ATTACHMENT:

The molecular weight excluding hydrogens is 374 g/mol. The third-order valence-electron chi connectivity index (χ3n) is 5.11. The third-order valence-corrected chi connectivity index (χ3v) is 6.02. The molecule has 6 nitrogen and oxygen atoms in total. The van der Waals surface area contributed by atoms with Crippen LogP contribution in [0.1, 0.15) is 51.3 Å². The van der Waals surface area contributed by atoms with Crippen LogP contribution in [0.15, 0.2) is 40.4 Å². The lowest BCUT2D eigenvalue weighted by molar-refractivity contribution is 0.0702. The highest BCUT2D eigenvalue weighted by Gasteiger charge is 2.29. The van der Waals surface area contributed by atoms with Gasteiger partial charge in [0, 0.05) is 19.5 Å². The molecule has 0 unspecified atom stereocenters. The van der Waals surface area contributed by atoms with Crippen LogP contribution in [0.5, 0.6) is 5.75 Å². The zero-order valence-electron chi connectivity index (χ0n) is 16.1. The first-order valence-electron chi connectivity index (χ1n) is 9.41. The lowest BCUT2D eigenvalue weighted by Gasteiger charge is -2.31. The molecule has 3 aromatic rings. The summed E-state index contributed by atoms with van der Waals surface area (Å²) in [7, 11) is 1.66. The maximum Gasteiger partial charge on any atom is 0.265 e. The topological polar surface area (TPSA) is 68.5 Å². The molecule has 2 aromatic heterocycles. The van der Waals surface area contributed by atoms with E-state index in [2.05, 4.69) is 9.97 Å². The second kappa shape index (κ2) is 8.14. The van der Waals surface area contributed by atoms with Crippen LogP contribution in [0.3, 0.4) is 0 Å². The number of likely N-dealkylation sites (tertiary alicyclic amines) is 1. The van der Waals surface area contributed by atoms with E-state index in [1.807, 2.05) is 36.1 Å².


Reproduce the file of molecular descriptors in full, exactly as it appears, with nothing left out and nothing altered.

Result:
The molecular weight excluding hydrogens is 374 g/mol. The third-order valence-electron chi connectivity index (χ3n) is 5.11. The third-order valence-corrected chi connectivity index (χ3v) is 6.02. The molecule has 6 nitrogen and oxygen atoms in total. The van der Waals surface area contributed by atoms with Crippen LogP contribution in [0.1, 0.15) is 51.3 Å². The van der Waals surface area contributed by atoms with Crippen LogP contribution in [0.15, 0.2) is 40.4 Å². The lowest BCUT2D eigenvalue weighted by molar-refractivity contribution is 0.0702. The highest BCUT2D eigenvalue weighted by Gasteiger charge is 2.29. The van der Waals surface area contributed by atoms with Gasteiger partial charge in [0, 0.05) is 19.5 Å². The molecule has 0 unspecified atom stereocenters. The van der Waals surface area contributed by atoms with Crippen LogP contribution in [0.5, 0.6) is 5.75 Å². The zero-order valence-electron chi connectivity index (χ0n) is 16.1. The first-order valence-electron chi connectivity index (χ1n) is 9.41. The lowest BCUT2D eigenvalue weighted by Gasteiger charge is -2.31. The molecule has 3 aromatic rings. The summed E-state index contributed by atoms with van der Waals surface area (Å²) in [7, 11) is 1.66. The maximum Gasteiger partial charge on any atom is 0.265 e. The topological polar surface area (TPSA) is 68.5 Å². The molecule has 2 aromatic heterocycles. The van der Waals surface area contributed by atoms with E-state index in [2.05, 4.69) is 9.97 Å². The second kappa shape index (κ2) is 8.14. The van der Waals surface area contributed by atoms with Crippen LogP contribution in [0.3, 0.4) is 0 Å². The number of likely N-dealkylation sites (tertiary alicyclic amines) is 1. The van der Waals surface area contributed by atoms with E-state index in [1.807, 2.05) is 36.1 Å².